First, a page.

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Businesses are under pressure to instill work from home (WFH) policies for employees to help stop the spread of Coronavirus—just as some communities are enforcing shelter in place mandates. Logistics managers and others involved in supply chain management will no doubt find this adds yet another layer of complexity. Even during normal times communication, transparency, and collaboration can seem impossible. Achieving them when remote work is a necessity requires flexible technology and strong relationships.
Many freight forwarders are burdened with on-premises systems that can create massive bottlenecks when the office is off limits. With limited visibility, importers and exporters could have trouble tracking shipments, receiving timely alerts, and making informed decisions. Combine that lack of information with one-size-fits-all customer service, and disruption will be hard to avoid. Publications like Freight Waves and The Loadstar have noted the increased advantage of cloud-based over hard-wired systems in today’s chaos, a conclusion backed up by Flexport’s operations teams.
“My clients and I keep in touch on the platform and by video. It doesn’t matter if I’m home or at the office, my connection to them and their shipping information is uninterrupted,” said Natalie Flores, Global Operations Associate at Flexport. Flores adds that she has built relationships with her clients using technology that she and they access from anywhere. “Before COVID-19, I could work from home and jump on the platform or a video call alongside my clients. The same thing is happening now, just on a more epic scale. Tech is our differentiation at a time when tech is the only way to connect,” added Flores.
Equipped to Control Chaos
As the world adapts to major disruptions like COVID-19, businesses will be leaning more on technology. For many, the key will be to look beyond on-premises systems to robust platforms that are cloud based. With that infrastructure in place, suppliers, logistics partners, and teams can all share up-to-date actionable information and make faster decisions using the same insights.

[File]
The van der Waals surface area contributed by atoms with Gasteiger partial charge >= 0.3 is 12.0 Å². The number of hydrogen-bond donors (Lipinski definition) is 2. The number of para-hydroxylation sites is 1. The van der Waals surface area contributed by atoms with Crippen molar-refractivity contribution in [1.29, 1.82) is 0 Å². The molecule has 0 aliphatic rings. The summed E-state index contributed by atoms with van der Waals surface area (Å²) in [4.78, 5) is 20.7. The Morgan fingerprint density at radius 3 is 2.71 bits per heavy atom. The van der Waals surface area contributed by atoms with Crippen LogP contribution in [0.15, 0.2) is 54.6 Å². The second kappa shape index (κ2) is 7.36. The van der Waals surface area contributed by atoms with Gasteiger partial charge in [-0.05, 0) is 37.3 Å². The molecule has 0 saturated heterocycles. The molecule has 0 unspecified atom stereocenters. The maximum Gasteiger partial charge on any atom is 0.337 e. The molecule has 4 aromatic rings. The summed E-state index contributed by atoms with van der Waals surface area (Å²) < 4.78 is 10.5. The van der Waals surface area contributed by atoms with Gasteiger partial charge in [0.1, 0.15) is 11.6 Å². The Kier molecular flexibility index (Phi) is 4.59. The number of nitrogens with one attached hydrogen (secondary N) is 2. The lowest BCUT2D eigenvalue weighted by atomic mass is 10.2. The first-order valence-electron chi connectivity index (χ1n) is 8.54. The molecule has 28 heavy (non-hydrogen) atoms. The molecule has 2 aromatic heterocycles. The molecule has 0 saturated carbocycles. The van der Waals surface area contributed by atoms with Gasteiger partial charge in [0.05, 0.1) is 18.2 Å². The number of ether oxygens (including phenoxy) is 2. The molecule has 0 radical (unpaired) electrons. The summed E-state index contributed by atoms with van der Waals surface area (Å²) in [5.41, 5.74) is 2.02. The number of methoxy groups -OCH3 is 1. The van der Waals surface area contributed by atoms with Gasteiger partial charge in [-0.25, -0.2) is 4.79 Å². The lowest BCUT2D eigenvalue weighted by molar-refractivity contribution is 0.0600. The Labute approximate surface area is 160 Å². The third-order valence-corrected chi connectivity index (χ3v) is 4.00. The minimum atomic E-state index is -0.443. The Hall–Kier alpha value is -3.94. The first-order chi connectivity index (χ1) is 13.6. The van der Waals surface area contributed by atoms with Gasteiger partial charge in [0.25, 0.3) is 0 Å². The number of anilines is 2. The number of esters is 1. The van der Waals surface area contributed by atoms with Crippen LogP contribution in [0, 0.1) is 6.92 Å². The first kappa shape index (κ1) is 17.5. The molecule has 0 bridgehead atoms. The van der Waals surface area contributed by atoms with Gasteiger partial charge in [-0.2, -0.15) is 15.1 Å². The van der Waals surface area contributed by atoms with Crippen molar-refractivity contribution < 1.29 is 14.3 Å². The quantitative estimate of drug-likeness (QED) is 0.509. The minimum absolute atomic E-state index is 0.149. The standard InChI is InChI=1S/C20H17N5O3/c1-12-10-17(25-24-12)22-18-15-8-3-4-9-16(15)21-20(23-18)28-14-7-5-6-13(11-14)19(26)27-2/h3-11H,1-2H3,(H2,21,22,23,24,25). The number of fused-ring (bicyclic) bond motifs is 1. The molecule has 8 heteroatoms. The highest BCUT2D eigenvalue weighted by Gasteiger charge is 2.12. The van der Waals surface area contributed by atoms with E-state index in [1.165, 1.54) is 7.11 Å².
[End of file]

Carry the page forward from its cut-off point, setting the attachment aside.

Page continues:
“With Fleport’s platform, my clients can log in to see estimated delivery dates, giving them accurate knowledge of what’s arriving and a precise way to plan labor and distribution center capacity,” said Alex Casserly, Global Operations Manager at Flexport. “Accurate shipment data and insight into transit time delays are even more valuable now that the market conditions are changing daily,'” Casserly added.
Technology Is Only Part of the Answer
But technology is not the only thing that matters in a crisis. Culture is also a critical survive-and-thrive trait.
As shelter-in-place mandates rolled out worldwide, Flexport pivoted to ensure employees were equipped to keep operations running and customers served. It helped, too, that teams are globally distributed and prepared to keep working, despite local disruptions.
Logistics partners who know your business and can anticipate solutions will be most effective in times of crisis. “I may reach out to clients several times per day via message or video conferencing. Because I know in detail what their concerns are about this crisis, I can do more to help them mitigate costs and risks,” said Flores.
“The world is disrupted but my connection to clients is not,” concluded Flores.
Many companies see working from home as a luxury, or a distraction. But in today’s era of unprecedented disruptions it’s become a necessity to have the infrastructure and culture to work remotely and capture the agility that comes with it. With the right technology and follow-the-sun support, no matter what’s going on, businesses can effectively manage global supply chains as the world wonders what’s next.